The symbolical meanings attached to the Tabernacle and its vessels, vestments of the high priest, &c., by Josephus and Philo (see Westcott, Hebrews, p. 238 f.), are cleverly drawn out, and testify to the reverence and regard with which the Tabernacle was viewed, but are too remote to possess probability.
In the NT. the Tabernacle is explained symbolically from a different point of view. In the Epistle to the Hebrews it is represented as constructed so as to reproduce a heavenly archetype—not a mere architect’s model, such as Exodus 25:9 would naturally suggest, but—a real and eternal heavenly original, the genuine ‘tent,’ pitched by God, not man (Exodus 8:2),—‘a greater and more perfect tabernacle, not made with hands, and not of this creation,’ i.e. not of this visible order of things (Exodus 9:11),—whether by this is meant heaven itself, or an ideal celestial temple in heaven,—of which the earthly tabernacle is merely a secondary representation, a copy (ὑπόδειγμα, Exodus 8:5, Exodus 9:23 : cf. Wis 9:8) and shadow (Exodus 8:5), or counterpart (ἀντίτυπα τῶν ἀληθινῶν). And into this heavenly Temple, the archetype of the earthly tabernacle, Christ, the ideal and perfect High Priest, entered, like the Jewish high priest, only not with the blood of animal victims, but with His own blood, to appear before God, having obtained eternal redemption for us (Exodus 9:12; Exodus 9:23-26; cf. on Leviticus 16). Thus while Josephus and Philo regarded the Tabernacle as a microcosm, or ‘epitome of that which is presented on a larger scale in the world of finite being’ (Westcott, p. 240), the writer of the Epistle to the Hebrews regards it as the temporal and material counterpart of an eternal and invisible temple in heaven. The Tabernacle further corresponds to Christ’s humanity. God ‘dwelt’ in the midst of His people in the ‘Dwelling’ (Exodus 25:9) of a tent; and the Word, when He took flesh, ‘dwelt as in a tent or tabernacle’ (ἐσκήνωσεν) among us, and manifested His ‘glory’ to the world (John 1:14). And entrance into (the presence of God, which was all but closed under the older Dispensation, is now opened, by the blood of Jesus, ‘through a new and living way, which he hath dedicated for us, through the veil, that is to say, through his flesh’ (Hebrews 10:20); on which A. B. Davidson (ad loc.) remarks, ‘This beautiful allegorizing of the veil cannot of course be made part of a consistent and complete typology. It is not meant for this. But as the veil stood locally before the holiest in the Mosaic Tabernacle, the way into which lay through it, so Christ’s life in the flesh stood between Him and His entrance before God, and His flesh had to be rent ere He could enter.’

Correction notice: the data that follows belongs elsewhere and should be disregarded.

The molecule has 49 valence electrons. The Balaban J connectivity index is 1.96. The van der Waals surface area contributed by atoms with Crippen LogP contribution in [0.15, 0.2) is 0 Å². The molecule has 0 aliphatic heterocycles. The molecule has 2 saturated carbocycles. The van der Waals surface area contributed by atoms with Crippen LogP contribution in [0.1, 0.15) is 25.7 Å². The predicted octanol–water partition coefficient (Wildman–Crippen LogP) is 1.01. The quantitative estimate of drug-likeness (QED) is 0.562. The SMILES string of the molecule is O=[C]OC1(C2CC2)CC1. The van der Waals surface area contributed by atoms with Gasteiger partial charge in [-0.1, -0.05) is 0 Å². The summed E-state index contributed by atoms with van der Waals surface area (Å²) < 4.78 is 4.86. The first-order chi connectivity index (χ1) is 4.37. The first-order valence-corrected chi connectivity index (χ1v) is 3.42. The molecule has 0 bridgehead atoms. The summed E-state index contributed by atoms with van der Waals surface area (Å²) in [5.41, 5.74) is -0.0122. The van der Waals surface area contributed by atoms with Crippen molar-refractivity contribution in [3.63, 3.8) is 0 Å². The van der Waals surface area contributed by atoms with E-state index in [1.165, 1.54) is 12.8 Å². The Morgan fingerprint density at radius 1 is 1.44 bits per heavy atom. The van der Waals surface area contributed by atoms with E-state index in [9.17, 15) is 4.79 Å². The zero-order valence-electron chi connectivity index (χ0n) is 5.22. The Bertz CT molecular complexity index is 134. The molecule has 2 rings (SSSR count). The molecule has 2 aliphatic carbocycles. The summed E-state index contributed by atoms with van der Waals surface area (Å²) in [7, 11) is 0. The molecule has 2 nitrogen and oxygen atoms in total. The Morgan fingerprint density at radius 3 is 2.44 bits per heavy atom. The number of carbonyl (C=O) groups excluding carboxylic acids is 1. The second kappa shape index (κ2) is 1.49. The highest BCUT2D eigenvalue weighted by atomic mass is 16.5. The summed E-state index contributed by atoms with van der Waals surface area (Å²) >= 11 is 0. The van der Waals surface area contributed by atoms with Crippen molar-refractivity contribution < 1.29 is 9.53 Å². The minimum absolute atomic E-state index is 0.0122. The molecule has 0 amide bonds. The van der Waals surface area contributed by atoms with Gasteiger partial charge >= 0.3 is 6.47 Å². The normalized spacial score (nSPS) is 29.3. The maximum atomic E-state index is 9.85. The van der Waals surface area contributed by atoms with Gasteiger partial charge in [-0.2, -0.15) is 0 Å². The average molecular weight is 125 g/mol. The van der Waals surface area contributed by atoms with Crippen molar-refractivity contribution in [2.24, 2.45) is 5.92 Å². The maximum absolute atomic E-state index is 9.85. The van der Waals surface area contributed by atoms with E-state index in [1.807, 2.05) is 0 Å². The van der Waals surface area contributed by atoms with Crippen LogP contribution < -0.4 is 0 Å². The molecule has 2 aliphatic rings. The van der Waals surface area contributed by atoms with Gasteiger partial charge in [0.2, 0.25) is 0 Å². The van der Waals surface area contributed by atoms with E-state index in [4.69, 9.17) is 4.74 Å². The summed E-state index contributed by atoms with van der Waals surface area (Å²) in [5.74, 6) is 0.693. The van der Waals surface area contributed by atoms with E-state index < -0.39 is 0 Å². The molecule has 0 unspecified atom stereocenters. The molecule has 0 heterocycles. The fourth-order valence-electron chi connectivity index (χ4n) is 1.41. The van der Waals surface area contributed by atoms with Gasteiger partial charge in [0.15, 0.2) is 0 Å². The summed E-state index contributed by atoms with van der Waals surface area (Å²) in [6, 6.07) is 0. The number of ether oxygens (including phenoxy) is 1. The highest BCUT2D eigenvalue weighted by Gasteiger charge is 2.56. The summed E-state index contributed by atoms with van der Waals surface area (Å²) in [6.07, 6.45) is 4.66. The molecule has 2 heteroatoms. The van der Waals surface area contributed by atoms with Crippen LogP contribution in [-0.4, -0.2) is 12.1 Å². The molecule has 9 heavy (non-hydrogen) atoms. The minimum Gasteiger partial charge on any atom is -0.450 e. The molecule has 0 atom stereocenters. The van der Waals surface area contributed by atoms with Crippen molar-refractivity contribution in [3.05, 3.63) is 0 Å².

There is no question that the Tent of Meeting, as described by J and E, is historical; but there are strong reasons for holding that the Tent of Meeting, as described by P, represents an ideal, and had no historical reality. See on this question p. 426 ff.
The execution of the directions given in chs. 25–31 is narrated in chs. 35–40, and (Exodus 29:1-37) Leviticus 8,—mostly in the same words, with merely the future tenses changed into pasts, but with a few cases of abridgment, omission, and transposition. In the notes on 25–31 the passages in 35–40 which correspond are noted at the beginning of each paragraph by ‘cf.’
The general structure and character of the Tabernacle are perfectly clear: but great difficulty and uncertainty attach to some of the details. It is impossible within the limits of the present commentary to discuss the doubtful or disputed points. The following notes are indebted frequently to Kennedy’s full and illuminative art. Tabernacle in DB.; a statement and criticism of divergent views upon the principal doubtful points will be found in Benzinger’s ably written art. Tabernacle in EB.